The influenza virus family is very large. Almost all vertebrates, including birds, seals, pigs, horses and humans, can be infected by at least one influenza strain. Wild birds, especially waterfowl like ducks and geese, carry dozens of different influenza strains. These wild bird influenza viruses are highly adapted to their hosts.
Occasionally, and unpredictably, new influenza strains containing genes from wild bird viruses begin infecting humans. Exactly where and how these hybrid viruses form is not known. There are many obstacles to overcome for a bird virus to infect a human. That it ever succeeds is testimony to the tremendous genetic flexibility of the influenza virus family.
Viruses are highly specialized. Most of them only infect a single kind of cell in a specific host. Why is this? Host specificity is the result of millions of years of evolutionary battle in which the host evolves methods to avoid the virus and the virus evolves counterattacks to overcome host defenses.
To survive, a virus must be able to infiltrate a host cell’s defenses and co-opt a variety of internal proteins, while preventing the cell from alerting the immune system to its intrusion for as long as possible. Like an undercover agent, a virus must, if you will, speak the language of its target cell fluently, fit in seamlessly to its culture, and be able to fool its watchdogs — in other words, the virus must be a specialist, not a generalist.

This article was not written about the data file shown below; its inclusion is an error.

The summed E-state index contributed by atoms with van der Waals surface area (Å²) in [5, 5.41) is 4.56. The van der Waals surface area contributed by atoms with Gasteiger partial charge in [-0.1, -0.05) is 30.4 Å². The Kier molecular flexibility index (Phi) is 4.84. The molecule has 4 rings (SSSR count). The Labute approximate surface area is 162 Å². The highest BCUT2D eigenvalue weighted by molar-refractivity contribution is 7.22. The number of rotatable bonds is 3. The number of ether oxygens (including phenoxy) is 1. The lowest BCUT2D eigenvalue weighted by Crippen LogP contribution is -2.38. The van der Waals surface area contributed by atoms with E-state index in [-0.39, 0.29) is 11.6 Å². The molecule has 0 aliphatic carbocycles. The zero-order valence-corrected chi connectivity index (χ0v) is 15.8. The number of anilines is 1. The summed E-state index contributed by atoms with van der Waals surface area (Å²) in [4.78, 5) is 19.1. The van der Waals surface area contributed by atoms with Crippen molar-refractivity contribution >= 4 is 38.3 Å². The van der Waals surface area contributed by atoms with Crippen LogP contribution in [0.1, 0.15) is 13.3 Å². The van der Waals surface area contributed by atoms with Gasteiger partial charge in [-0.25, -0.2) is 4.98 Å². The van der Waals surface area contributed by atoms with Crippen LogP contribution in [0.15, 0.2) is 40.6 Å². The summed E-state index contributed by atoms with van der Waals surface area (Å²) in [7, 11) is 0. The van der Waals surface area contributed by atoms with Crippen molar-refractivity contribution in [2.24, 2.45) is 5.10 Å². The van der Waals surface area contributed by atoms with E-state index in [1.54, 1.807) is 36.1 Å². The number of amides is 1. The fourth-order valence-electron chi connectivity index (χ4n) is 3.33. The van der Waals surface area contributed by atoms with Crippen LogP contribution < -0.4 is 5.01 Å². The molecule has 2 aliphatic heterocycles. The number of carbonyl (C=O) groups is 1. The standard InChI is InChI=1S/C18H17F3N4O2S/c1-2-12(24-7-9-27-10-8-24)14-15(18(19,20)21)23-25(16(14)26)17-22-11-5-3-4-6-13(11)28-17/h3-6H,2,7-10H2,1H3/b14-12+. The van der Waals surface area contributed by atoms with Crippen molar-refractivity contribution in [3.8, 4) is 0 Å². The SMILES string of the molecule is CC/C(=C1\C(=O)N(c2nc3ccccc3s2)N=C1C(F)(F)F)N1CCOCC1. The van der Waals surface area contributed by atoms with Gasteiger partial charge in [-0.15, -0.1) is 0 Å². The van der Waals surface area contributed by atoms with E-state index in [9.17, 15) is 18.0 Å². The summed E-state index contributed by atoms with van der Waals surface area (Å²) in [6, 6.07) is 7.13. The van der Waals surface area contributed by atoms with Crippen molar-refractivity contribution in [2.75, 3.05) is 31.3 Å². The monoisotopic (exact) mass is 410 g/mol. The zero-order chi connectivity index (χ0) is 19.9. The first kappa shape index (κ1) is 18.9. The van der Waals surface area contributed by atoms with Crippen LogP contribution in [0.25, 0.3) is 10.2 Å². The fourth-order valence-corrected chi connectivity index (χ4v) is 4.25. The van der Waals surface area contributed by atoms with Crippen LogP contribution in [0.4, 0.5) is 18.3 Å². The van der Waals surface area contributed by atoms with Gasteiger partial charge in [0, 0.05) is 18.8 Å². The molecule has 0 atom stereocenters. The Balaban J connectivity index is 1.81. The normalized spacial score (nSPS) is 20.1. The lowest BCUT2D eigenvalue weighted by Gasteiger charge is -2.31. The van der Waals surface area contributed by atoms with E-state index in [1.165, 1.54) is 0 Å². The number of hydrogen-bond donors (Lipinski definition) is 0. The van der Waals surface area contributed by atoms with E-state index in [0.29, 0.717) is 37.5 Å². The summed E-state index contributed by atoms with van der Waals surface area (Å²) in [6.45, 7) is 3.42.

Influenza viruses are somewhat unusual in that very closely related viruses are found in a number of host species and some interspecies infection is possible. For example, humans can be infected by swine-adapted viruses and vice versa. Domestic birds, especially ducks, but also chickens and turkeys, can be infected by wild bird viruses. Generally, bird viruses do not infect mammals and mammalian viruses do not infect birds. There are a number of special adaptations that restrict bird and flu viruses to their particular hosts. For example, in wild birds, influenza is an intestinal virus that spreads via fecal matter.
Bird influenza viruses also prefer to grow at the higher temperatures found in the bird gut. Human influenza viruses, by contrast, infect epithelial cells lining the nasal passage. So they spread through the air and prefer to grow at the cooler temperatures found in the upper respiratory tract. Also, as mentioned above, bird and human adapted influenza viruses bind to very specific chemical compounds on the surface of their target host cells. Mammalian adapted influenza viruses bind to compounds that are found more readily on mammalian cells, and less so on bird cells. Bird viruses bind to compounds found predominantly on bird cells. All of these specializations mean that bird viruses cannot spread directly to humans.
There are a few critical exceptions to this general rule, however. The H5N1 avian influenza can infect humans, although it does not spread easily between them. Also, swine respiratory cells display both kinds of chemical compounds on their surfaces, so they can be infected by both avian and mammalian viruses. Therefore, it has long been thought that pigs act as a ‘mixing bowl’ where reassortment between human and bird viruses can take place and create a “shift” pandemic strain.
“Source: This excerpt is taken from FAQ: Influenza, a report from the American Academy of Microbiology published in April 2013. The original, entire report can be downloaded free here, and this except is published with permission from American Academy of Microbiology.”